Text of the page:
My colleague told me yesterday DBS came up with this report title “Will Property Still be Your Pot of Gold?”
Basically, DBS’s assessment is that properties, as an investment vehicle, may not be the best retirement investment in Singapore. Or something along those lines.
I think the news commentary around that article is a subject of debate for many.
But if you ask me, a lot of us are pondering about the property as an investment versus other asset classes as well.
What the DBS team did well was to let the data tell the story.
- Population growth has come down over the years. More adults are retiring and we were unable to successfully replace them with more babies.
- Private property is getting more expensive if we normalize the size of the home to what we used to have in the past.
- Growth rates have come down.
- Leverage plays a big factor in returns.
I find their models to be largely sensible.
Another common dispute was that their comparison of investment returns between buy-to-rent private property and equity returns was not an apple to apple comparison.
I think they are just comparing the sensible strategies that we would adopt. How many people would use high margins on equity investment? Most likely not! The cost of the loan is very different from property loans and the loan-to-value levels are also different.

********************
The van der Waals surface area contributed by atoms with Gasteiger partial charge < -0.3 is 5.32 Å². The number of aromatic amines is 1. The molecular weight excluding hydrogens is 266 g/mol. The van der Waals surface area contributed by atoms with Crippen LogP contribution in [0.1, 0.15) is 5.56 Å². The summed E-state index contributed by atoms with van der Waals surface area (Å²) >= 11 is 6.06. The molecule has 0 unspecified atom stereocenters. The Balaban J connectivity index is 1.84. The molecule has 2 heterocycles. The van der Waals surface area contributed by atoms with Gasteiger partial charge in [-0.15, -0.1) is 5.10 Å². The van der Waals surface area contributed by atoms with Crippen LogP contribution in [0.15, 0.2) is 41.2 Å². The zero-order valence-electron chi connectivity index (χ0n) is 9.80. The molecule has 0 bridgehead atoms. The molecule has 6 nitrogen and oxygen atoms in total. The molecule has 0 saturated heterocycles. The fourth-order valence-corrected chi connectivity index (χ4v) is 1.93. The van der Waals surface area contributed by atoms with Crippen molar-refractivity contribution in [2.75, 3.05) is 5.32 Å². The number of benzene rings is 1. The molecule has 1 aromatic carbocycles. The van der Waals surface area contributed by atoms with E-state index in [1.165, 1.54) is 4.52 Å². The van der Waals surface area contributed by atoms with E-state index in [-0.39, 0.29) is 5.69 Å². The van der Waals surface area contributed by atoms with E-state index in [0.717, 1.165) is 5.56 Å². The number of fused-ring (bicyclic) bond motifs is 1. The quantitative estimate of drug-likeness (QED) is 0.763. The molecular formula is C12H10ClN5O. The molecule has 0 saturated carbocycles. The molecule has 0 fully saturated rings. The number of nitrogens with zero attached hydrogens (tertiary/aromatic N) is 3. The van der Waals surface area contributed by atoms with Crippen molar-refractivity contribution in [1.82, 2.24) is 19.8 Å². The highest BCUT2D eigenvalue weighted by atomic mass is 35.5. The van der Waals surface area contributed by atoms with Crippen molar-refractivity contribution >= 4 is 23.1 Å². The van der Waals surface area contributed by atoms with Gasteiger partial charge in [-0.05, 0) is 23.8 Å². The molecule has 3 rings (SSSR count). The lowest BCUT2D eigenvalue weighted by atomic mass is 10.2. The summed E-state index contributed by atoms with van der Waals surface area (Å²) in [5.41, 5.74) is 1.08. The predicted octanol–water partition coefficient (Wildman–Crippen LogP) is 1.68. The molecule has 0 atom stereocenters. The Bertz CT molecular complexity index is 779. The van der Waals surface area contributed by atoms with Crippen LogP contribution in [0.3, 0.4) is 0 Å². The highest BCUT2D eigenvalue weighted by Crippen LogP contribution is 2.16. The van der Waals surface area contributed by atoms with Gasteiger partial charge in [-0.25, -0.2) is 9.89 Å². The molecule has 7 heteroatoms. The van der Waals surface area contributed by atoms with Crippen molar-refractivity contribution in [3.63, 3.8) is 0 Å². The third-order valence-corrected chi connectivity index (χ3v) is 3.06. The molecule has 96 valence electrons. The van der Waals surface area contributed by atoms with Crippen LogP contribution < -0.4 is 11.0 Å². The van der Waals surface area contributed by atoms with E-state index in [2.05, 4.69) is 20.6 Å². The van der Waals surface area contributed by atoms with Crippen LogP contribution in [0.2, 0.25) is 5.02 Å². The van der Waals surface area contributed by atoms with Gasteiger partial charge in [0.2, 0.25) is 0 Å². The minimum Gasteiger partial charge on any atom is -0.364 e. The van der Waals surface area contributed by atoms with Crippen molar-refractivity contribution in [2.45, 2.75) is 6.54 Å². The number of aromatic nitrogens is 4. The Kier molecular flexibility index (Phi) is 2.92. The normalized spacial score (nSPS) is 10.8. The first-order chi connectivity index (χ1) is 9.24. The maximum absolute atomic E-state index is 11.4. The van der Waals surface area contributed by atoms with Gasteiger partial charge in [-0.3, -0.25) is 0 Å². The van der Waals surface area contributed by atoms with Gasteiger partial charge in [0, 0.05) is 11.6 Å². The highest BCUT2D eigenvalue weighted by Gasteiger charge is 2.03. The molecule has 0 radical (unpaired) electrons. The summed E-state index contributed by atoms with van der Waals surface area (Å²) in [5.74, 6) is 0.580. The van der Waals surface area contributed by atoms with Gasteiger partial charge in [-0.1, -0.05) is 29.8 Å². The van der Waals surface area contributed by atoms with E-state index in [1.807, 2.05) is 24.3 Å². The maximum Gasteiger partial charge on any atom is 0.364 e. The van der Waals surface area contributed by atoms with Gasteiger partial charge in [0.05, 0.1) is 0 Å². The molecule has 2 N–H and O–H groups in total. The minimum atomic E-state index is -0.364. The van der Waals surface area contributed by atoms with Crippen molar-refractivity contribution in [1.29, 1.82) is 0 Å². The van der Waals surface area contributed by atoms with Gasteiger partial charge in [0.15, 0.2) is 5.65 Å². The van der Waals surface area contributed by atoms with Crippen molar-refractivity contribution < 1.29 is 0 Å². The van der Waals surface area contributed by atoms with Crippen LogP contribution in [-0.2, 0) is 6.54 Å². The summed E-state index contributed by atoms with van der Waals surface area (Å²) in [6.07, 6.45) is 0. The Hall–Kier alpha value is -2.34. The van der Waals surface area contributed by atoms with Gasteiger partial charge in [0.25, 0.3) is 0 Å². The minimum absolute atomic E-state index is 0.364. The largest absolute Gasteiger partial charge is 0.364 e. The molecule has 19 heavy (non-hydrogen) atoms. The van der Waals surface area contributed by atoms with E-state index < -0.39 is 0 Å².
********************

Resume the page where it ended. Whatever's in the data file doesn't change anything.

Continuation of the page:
DBS did show what the returns would have been if property loans and margin loans were banned. That will put both asset classes on equal footing.
The result would be that for the past decade, property returns, factoring rental income is not uniquely better than equities.
If there is one take-away, it is that there are alternatives to grow your wealth sensibly.
My push back against this report would be:
Equities are really volatile. Your investment is revalued daily. The value of your property is not. Not everyone is comfortable subjecting their hard-earned money to this volatility. They would add bonds. If bonds were added, the returns may not look as good versus the property.
Decoupling to purchase the second property is rampant. That seems to be the de facto move. So I wonder how many will see the returns expectations DBS provided for a second private investment property.
Ten years is a short period to determine future long term returns. DBS took a snapshot of the performance in the past decade. That is probably too short for us to make a judgement of future returns.
A second takeaway has to be: Be adequately diversified.
There are a few interesting data charts from DBS.
You can take a look here.
Property Growth as a Cohort has come Down Significantly